King's Quest I

Everything About Fiction You Never Wanted to Know.

King's Quest: Quest for the Crown (originally simply King's Quest) is the first game in the long-running King's Quest series. It was released in 1984 and had a huge impact on the world of gaming: It was the first animated computer game (the earliest ones simply had static images), it cemented Sierra as the premier maker of Adventure Games in the '80s, and it helped popularize the adventure game genre and many of the tropes associated with it (for better or for worse).

The plot is simple. You are Graham, a knight in the realm of Daventry. Your king has tasked you with finding Daventry's three lost treasures: A magic shield that protects the kingdom from war; a magic mirror that can see the future; and a magic treasure chest that magically replenishes itself. To find these treasures, Graham must explore the kingdom and solve puzzles. Oh, and avoid random deaths, that's important too.

The game is best known for its Fantasy Kitchen Sink setting, limited graphics and interface (blocky 8-bit characters and Text Parser), often exasperating puzzles, random deaths and Unwinnable situations (though the fan remake has a "no unwinnable situations" mode). It has been remade with better graphics twice, once by Sierra itself, and once by fans.

Tropes used in King's Quest I include:
  • Awesome Moment of Crowning: Your reward for winning the game.
  • Death by Despair: The King dies from this at the end.
  • Excuse Plot: There is very little plot, which is present mostly as an excuse to mash different fairy tale characters and situations together. All There in the Manual, my friend.
  • Fairy Tale: A major source of characters and puzzles. This game includes references to The Three Billy Goats Gruff, Rumpelstilkzin, and Hansel and Gretel, among others.
  • Fantasy Kitchen Sink: In the same game as Rumpelstilkin, there are leprechauns. Yeah.
  • Giant Flyer: The condor.
  • Guide Dang It: Ifnkovhgroghprm (or Nikstlitselpmur, depending on which version you play).
  • Heroic Mime: Averted for the opening and closing cutscenes, but that's it.
  • Kleptomaniac Hero: Generally yes, with a notable subversion at one point
  • Last Lousy Point: Several, such as eating the candy house; bowing to the king, giving the bowl to the poor couple after saying the magic word, etc.
  • Luck-Based Mission: Somewhat, in that the game has random encounters with several nasty monsters, albeit always in the same room. This feature is notably absent in pretty much all later graphic adventure games.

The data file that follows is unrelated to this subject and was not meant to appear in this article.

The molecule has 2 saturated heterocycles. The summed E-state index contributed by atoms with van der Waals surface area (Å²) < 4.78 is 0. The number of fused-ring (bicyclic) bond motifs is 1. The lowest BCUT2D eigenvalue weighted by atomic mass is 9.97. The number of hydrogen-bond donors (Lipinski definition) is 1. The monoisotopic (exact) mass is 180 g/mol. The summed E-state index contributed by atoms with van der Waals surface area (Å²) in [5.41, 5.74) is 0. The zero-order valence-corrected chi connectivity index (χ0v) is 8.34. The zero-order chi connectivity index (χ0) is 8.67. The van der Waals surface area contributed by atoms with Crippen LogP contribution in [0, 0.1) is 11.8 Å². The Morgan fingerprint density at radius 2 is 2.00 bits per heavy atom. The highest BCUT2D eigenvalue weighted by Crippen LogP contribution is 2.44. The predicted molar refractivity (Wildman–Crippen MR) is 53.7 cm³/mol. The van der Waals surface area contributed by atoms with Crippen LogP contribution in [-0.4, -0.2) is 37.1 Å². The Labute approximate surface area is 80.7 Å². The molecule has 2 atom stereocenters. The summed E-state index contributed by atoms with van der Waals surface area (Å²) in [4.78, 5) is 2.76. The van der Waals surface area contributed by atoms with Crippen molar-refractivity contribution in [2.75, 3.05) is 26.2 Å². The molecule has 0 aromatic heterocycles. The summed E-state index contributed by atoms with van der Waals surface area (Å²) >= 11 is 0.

• Magic Mirror: The magic Mirror, one of the Three Treasures of Daventry. It foretells that you shall win the game.
  • Nintendo Hard: The beanstalk (in the original EGA version, that is). And some of the puzzles as well.
  • Our Giants Are Bigger: One of the antagonists is the giant from Jack and the Beanstalk.
  • Oxygen Meter/Super Drowning Skills: If you walk into the water, Graham will flounder helplessly until he drowns. Unless you type "swim" at which point he will start swimming. He will drown if you stay in the water too long, however.
  • Sequel Hook: In the epilogue, it's mentioned that King Graham looks into the magic mirror and sees his descendants having many more adventures...
  • Thou Shalt Not Kill: Not killing some of the monsters (and resorting to trickery instead) gets you more points, but isn't required to win the game.
  • Unwinnable by Design:
    • You need all three treasures to win the game. There's a dwarf that goes around stealing your things. He appears randomly and is difficult to evade. If you have any of the Three Treasures on you when he shows up, he steals them. And you can never get them back. Have fun playing the rest of the game! The dwarf appears at random times but always in the same two screens.
    • Earlier versions of the game allow you to drop things from your inventory, including those three treasures. Whatever you drop is Lost Forever. Ironically, you can drop the treasures between the moment that the game checks for them to get to the endgame, and the actual endgame.
  • Useless Useful Skill: There is a command for ducking, which you need precisely never in the game. It does help you keep from getting caught by the witch.
  • Video Game Remake: It has both an official one and a fan one, which is available for free online.
  • Zillion-Dollar Bill: The bottomless gold chest, never seen nor referred to again. Alexander is given a hefty sum of money from this in King's Quest VI: Heir Today Gone Tomorrow. Due to Shipwreck, he's left with just one at the start of the game. The description of the coin does say it comes from the chest though. Coins from the chest also appear in King's Quest II +.